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Royalties Forever?

Find out what happens to your franchise fees.
November 20, 2000
URL: http://www.entrepreneur.com/article/34696

Q: I want to buy a franchise and have looked at several companies. They all charge an upfront franchise fee and ongoing royalties based on my sales. I don't mind paying a fee to learn the business and for the help in getting started, but why should I have to pay a royalty forever? What will I get for my money?

A: This is a great question to ask each of the companies you're considering.

In general, royalties are used to fund the franchise company. They provide income to the franchisor and compensation for the continuing use of the trademark, and allow the franchisor to provide services and support to its franchisees. The amount and types of support provided varies among franchisors, even within the same industry. Comparing both the initial and ongoing support and services provided by each of the companies you're considering may help you decide which franchise is best for you.

Some of the support services provided by franchisors include:

Research and development. A good franchisor invests in staying ahead of the curve to meet market demand for products and services, and will have a staff devoted to developing, testing and instituting new products and enhancing consumer services. This is especially important in today's economy where consumers have access to a wider variety of products and services via the Internet.

Operating system upgrades. Technology has had a dramatic impact on the way business is conducted. Good franchisors are constantly looking for ways to improve their operating systems and keep their franchisees competitive.

Ongoing training. As new products and technology are introduced, franchisees and their staff need to be trained. A good franchisor has a program for ongoing training in place and is committed to providing the necessary training or has systems to keep everyone in the system current.

Field support. A measure of the value to you of the franchisor's field support is the credibility of those on the franchisor's staff who are providing the support. Talk with franchisees currently in the system to determine whether their field support consultant has experience in the business and is knowledgeable about general business practices and whether they find the visits of their field staff contribute to the growth of their business.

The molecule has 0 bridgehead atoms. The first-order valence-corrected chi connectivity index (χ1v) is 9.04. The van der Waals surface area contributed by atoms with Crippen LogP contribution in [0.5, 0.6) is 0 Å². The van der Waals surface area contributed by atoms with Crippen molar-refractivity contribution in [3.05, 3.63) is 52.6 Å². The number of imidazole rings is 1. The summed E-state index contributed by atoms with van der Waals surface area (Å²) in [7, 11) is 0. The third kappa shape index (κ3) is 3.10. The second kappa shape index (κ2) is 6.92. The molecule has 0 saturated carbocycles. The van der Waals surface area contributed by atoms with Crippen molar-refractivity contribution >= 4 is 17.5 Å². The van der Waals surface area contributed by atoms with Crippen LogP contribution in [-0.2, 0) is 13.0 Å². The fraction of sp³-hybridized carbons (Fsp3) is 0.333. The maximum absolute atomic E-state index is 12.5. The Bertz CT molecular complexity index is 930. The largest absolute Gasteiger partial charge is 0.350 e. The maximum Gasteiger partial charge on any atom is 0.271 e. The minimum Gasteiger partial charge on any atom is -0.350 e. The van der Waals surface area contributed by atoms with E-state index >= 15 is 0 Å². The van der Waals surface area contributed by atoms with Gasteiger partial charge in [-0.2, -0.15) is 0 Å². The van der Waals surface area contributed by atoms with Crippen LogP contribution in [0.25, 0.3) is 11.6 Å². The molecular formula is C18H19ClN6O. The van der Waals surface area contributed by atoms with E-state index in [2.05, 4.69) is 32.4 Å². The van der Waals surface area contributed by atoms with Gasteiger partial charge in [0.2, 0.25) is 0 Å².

Marketing support. An experienced and professional marketing staff is a plus for any franchisor. Ask what type of market research is conducted, how often new marketing programs are developed and if localized marketing materials are available from the franchisor.

Meetings and conventions. An important reason for joining a franchise system is to benefit from being part of a network. A good franchisor uses conventions and meetings to introduce new products and marketing programs, to update franchisees on the "state of the union" and to conduct training. Talk with current franchisees to determine whether the franchisor's meetings and conventions have provided value.

To summarize, the royalty payments of all franchisees are used by good franchisors to provide the quality of support that individual franchisees can't afford on their own and to help improve the performance of the entire system. So be sure to determine which franchisor will provide the services you really want and need.

Michael H. Seid, founder and managing director of franchise advisory firm Michael H. Seid & Associates, has more than 20 years' experience as a senior operations and financial executive and a consultant for franchise, retail, restaurant and service companies. He is co-author of the bookFranchising for Dummiesand a former member of the International Franchise Association's Board of Directors and Executive Committee.
Kay Marie Ainsley, managing director of Michael H. Seid & Associates, consults with companies on the appropriateness of franchising; assists franchisors with systems, manuals and training programs; and is a frequent speaker and author of numerous articles on franchising.


The opinions expressed in this column are those of the author, not of Entrepreneur.com. All answers are intended to be general in nature, without regard to specific geographical areas or circumstances, and should only be relied upon after consulting an appropriate expert, such as an attorney or accountant.